(90 -10) / 0.8 = 100

No more brightness in the corners! After removing dark signal we have proper flattening of illumination.

 

Awesome! I have got to try this soon!

I was under the illusion that Darks weren't needed as the camera doesn't suffer from amp glow, and it's read noise is supposedly very low.

Maybe it's bias that take care of read noise/signal? And that's why bias aren't needed?

So is it incorrect to say dark noise then? It should be dark current signal?

I have the recommended beginners book 'Every Photon Counts', but would like something to help me progress a bit further. Is there anything you could recommend?

Link to comment
Share on other sites

5 hours ago, Laurin Dave said:

Darks may not be needed with the ASI553 (because its Dark current is so low) but Bias certainly is ...   

I'm not sure, I've heard of people saying Bias are calibration frames that should be skipped. Some have said they can actually make things worse.

Link to comment
Share on other sites

2 minutes ago, Pitch Black Skies said:

I'm not sure, I've heard of people saying Bias are calibration frames that should be skipped. Some have said they can actually make things worse.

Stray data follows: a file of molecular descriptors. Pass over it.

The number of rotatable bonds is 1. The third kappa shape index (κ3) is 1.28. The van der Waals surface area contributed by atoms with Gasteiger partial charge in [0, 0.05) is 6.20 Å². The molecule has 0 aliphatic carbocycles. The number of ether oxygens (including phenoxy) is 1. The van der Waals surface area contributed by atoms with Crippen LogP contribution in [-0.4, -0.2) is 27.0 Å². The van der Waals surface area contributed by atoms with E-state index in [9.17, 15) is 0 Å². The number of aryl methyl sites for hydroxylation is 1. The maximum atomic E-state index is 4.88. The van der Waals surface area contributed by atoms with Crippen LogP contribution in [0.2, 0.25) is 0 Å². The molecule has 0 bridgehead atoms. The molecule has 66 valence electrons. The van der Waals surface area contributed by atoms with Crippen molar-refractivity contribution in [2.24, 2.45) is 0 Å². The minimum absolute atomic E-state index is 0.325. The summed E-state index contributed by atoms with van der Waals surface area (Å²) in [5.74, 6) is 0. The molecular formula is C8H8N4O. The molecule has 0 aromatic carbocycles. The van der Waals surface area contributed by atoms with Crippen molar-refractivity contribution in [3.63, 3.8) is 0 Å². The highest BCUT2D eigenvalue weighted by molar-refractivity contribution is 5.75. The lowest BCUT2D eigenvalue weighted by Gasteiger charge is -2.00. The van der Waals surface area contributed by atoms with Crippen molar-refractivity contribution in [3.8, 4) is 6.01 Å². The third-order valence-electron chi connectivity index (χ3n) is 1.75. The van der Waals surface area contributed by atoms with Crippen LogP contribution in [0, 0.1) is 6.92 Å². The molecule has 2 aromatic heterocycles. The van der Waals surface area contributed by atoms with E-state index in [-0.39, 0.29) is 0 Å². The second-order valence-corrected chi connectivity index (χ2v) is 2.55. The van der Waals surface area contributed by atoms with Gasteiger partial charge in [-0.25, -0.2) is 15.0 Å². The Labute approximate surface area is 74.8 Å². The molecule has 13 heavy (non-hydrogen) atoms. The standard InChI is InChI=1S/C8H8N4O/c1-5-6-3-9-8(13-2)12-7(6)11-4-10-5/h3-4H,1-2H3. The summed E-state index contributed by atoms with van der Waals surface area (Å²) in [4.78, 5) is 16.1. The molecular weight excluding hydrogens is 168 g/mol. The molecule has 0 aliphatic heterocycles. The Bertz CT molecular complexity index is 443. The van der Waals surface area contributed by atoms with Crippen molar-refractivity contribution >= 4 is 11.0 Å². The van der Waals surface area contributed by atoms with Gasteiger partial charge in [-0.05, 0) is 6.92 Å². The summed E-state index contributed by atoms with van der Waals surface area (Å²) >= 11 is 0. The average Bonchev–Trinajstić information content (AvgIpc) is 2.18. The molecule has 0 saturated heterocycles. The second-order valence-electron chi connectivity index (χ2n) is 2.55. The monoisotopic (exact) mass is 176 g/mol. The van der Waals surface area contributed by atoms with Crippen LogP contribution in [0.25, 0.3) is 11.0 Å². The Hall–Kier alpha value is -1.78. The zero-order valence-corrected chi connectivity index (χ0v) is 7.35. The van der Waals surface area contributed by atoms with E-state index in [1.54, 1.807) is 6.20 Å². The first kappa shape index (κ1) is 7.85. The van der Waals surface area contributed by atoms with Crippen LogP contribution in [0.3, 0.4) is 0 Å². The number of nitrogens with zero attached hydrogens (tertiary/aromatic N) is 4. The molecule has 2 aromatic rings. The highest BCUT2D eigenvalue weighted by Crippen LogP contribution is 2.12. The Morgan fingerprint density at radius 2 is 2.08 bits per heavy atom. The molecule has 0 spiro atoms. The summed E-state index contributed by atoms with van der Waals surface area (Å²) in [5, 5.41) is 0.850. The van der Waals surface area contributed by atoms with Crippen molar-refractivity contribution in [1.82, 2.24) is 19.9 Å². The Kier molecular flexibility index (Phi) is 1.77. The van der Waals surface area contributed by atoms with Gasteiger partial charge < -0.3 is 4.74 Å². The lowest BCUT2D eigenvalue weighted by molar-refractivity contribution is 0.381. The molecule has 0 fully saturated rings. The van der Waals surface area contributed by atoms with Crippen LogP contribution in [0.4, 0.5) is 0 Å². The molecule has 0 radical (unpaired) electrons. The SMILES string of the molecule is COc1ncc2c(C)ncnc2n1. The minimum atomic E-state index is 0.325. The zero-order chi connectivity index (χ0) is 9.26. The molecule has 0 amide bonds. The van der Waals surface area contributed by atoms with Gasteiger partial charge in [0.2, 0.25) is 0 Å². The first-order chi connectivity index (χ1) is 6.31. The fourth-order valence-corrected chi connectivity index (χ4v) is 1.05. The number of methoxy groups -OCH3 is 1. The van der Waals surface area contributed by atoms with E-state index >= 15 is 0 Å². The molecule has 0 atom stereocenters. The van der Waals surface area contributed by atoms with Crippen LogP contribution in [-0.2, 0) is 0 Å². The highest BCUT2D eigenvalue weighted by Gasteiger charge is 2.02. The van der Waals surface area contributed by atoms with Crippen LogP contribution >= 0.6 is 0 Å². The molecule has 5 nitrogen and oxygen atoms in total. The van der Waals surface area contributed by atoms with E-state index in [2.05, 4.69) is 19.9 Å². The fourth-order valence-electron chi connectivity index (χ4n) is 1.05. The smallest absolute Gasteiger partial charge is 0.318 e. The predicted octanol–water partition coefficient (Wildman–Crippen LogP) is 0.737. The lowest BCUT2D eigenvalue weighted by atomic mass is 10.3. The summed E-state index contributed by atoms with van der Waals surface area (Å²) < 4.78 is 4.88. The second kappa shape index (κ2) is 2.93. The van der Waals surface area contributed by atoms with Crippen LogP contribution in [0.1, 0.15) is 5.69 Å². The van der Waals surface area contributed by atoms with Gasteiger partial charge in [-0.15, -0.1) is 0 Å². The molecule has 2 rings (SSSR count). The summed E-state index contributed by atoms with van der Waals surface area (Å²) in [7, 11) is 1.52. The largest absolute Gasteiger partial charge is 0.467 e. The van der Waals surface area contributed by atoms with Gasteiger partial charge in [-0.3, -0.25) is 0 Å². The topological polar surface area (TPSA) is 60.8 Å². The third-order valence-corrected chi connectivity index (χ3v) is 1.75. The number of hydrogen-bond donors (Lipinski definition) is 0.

So long as you're applying them properly, calibration frames done right rarely make matters worse. Almost all cameras benefit from dark frames. Many benefit from bias. All optical systems benefit from flats. Dark flats and variations like that get a bit more application specific but honestly capture bias+dark+flat to start and go from there. Even if your camera has "low" dark currents/amp glow etc, it won't be zero.

  • Thanks 1
Link to comment
Share on other sites

49 minutes ago, Pitch Black Skies said:

I was under the illusion that Darks weren't needed as the camera doesn't suffer from amp glow, and it's read noise is supposedly very low.

Maybe it's bias that take care of read noise/signal? And that's why bias aren't needed?

So is it incorrect to say dark noise then? It should be dark current signal?

Ok, so here is a quick break down of terms and what they represent and how to calibrate in different circumstances.

We have dark signal and dark noise and bias signal and bias noise (which is always referred to as read noise).

Bias signal and read noise are not related in any obvious way. Signal is the bit you want to remove by calibration, while noise bit is reduced by stacking (Signal to noise ratio is improved). In order for stacking to work noise needs to be truly random. Bias signal is just "offset" added to pixel values - which is not the same for every pixel but in general it is pretty uniform as far as value goes - in modern CMOS cameras you can set this overall level by using offset parameter.

Dark signal and dark signal noise are completely related. Dark signal is buildup of electrons due to thermal fluctuations in electronics. Dark signal noise is just randomness in this build up - similar to shot noise associated with light signal.